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The Institute for Research on Race & Public Policy at the University of Illinois Chicago promotes and coordinates engaged research on racial and ethnic justice in the U.S.

Race Dot Map of Chicago with circular pattern above it with Economy, Justice, Education, Housing, and Health circles surrounding a central Race circle

Our mission is to increase society’s understanding of the root causes of racial and ethnic inequality and to provide the public, organizers, practitioners, and policymakers with research-based policy solutions. To fulfill that mission, IRRPP funds research on race and ethnicity, trains scholars to participate in policy discussions, collaborates on social justice projects with community organizations, and holds events exploring the link between policy and racial and ethnic injustice.

Support IRRPP’s work by making an online gift

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Black Homelessness in Illinois Report Release Heading link

Much of the public conversation about homelessness focuses on individual responsibility and personal choice. The data and analysis in this IRRPP report commissioned by the Illinois Office to Prevent and End Homelessness demonstrates that we cannot understand homelessness without taking seriously the ways that racism, and especially structural racism, shape patterns of housing insecurity. The report outlines how structural factors such as a lack of affordable housing, evictions, incarceration, unemployment, healthcare access, and aging out of foster care often push Black residents in Illinois towards homelessness and offers an action plan to address the homelessness crisis.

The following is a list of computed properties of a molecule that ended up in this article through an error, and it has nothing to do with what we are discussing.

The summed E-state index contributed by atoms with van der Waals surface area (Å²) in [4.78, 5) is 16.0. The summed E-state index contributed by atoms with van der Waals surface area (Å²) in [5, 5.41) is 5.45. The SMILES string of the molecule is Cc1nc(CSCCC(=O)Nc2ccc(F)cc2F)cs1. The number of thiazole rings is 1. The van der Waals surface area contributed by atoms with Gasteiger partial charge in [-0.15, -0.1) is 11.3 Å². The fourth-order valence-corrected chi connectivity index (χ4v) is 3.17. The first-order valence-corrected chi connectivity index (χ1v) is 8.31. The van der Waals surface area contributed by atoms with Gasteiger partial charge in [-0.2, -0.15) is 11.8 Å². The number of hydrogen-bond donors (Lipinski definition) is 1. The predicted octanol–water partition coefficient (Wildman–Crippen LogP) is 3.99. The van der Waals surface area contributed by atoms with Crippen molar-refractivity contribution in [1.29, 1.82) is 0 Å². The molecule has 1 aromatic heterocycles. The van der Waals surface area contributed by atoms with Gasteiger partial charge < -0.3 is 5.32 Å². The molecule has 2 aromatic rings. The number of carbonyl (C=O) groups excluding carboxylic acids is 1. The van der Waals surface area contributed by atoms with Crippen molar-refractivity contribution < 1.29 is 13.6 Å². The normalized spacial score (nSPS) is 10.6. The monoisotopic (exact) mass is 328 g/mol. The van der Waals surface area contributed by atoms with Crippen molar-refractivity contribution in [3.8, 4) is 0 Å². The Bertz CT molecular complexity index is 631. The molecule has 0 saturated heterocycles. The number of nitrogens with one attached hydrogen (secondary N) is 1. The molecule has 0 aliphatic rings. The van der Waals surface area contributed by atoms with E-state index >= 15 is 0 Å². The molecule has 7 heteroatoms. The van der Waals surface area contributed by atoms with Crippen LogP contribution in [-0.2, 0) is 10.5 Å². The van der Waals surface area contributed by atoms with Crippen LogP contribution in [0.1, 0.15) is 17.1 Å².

You can find the report here

Latest Report – Beyond Erasure and Profiling: Cultivating Strong and Vibrant Arab American Communities in Chicagoland Heading link

In this report, we use demographic research, surveys, focus group data, as well as expert commentaries by organizers and academics to analyze how systemic inequities and anti-Arab/anti-Muslim racism affect the lives of Arab Americans in employment, education, health care, housing, and policing. The report engages with the diversity of experiences among Arab American communities and their common challenge in navigating being at once hypervisible as a result of commonplace stereotypes as well as invisible due to being classified as white by government agencies and due to the general lack of knowledge about Arab Americans in our society.

Read More

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